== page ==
Young Susie Salmon is lured into an underground cavern by the murderer even though she clearly had doubts. The actress, Saoirse Ronan, gave an outstanding performance. She did not even have to speak and you knew exactly what she was thinking from her facial expressions and body language.
All too often we don't listen to our inner voice because we are afraid it may not be right. But, wouldn't you rather suffer some slight embarrassment in being overcautious, than suffer a tragic event?
Dr. Alex Lickerman wrote an article for "Psychology Today," titled Listening To Your Inner Voice, How Gut Instinct Is Just Your Intellect On Speed. He compiled a list of reasons why we don't listen to our instincts.
- An instinct is just that: a hunch, an impression, by definition lacking in concrete evidence. It seems unfair to rely on something so indistinct when making important decisions.
- We inherently mistrust ideas without evidence to support them. We want to be right when making important decisions and we're best able to convince ourselves of our rightness when we can trace our argument from beginning to end without interruption and with a clear understanding of every step.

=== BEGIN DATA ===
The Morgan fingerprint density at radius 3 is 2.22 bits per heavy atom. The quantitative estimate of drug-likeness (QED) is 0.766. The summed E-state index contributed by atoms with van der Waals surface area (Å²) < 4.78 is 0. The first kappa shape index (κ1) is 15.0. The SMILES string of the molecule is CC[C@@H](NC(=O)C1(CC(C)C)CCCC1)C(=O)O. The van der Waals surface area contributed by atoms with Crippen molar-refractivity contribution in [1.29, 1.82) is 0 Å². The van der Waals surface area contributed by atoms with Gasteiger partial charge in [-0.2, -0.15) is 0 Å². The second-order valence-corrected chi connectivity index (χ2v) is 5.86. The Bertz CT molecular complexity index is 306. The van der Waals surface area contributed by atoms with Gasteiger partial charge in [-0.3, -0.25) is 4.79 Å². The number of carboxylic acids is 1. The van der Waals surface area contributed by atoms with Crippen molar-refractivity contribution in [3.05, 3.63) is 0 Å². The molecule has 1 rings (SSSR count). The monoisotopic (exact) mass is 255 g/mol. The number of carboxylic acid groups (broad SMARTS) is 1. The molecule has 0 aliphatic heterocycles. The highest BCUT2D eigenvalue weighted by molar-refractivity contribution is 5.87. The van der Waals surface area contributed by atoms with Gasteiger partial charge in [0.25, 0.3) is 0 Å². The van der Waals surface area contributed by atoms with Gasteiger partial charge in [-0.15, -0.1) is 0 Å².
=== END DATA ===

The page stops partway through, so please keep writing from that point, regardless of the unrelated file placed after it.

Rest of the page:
- We're easily swayed by the opinions of others that contradict our instincts, especially if concrete evidence exists to contradict it. This, even knowing as most of us do that facts and figures about past performance are often flawed indicators of future performance.
Dr. Lickerman goes on to tell us to trust our intuition, "What is intuition except the rapid assimilation of our impressions of a person or situation that yields a reaction or judgment so quickly we're not sure how it arrived? An intuition is not, in most cases, based on nothing as we often allow ourselves to believe-which we do because we so often fail to perceive the complex machinery functioning beneath the surface that brought us to it.
But that machinery does function—in fact, it's only because it functions so quickly and so well that we doubt it functions at all. But if we stop to reflect, to trace back over what was said, what we thought about it, and how we felt about what we thought (a surprisingly difficult thing to do well), we find it is often possible to unearth the pathway by which we arrived at our intuitive reaction, to identify the concrete reasons why we hesitated to make a decision that on the surface seemed a good one."
How can we teach ourselves to listen to our inner voice? It is the same three step method I have written about before. Stop, Look/Listen, and Go.
Whether listening to your inner voice saves you from making a bad lunch choice or saves you from a violent death, learn to listen. It is not always easy and it takes practice, but the more you practice listening to yourself, the easier it becomes and the more you hear.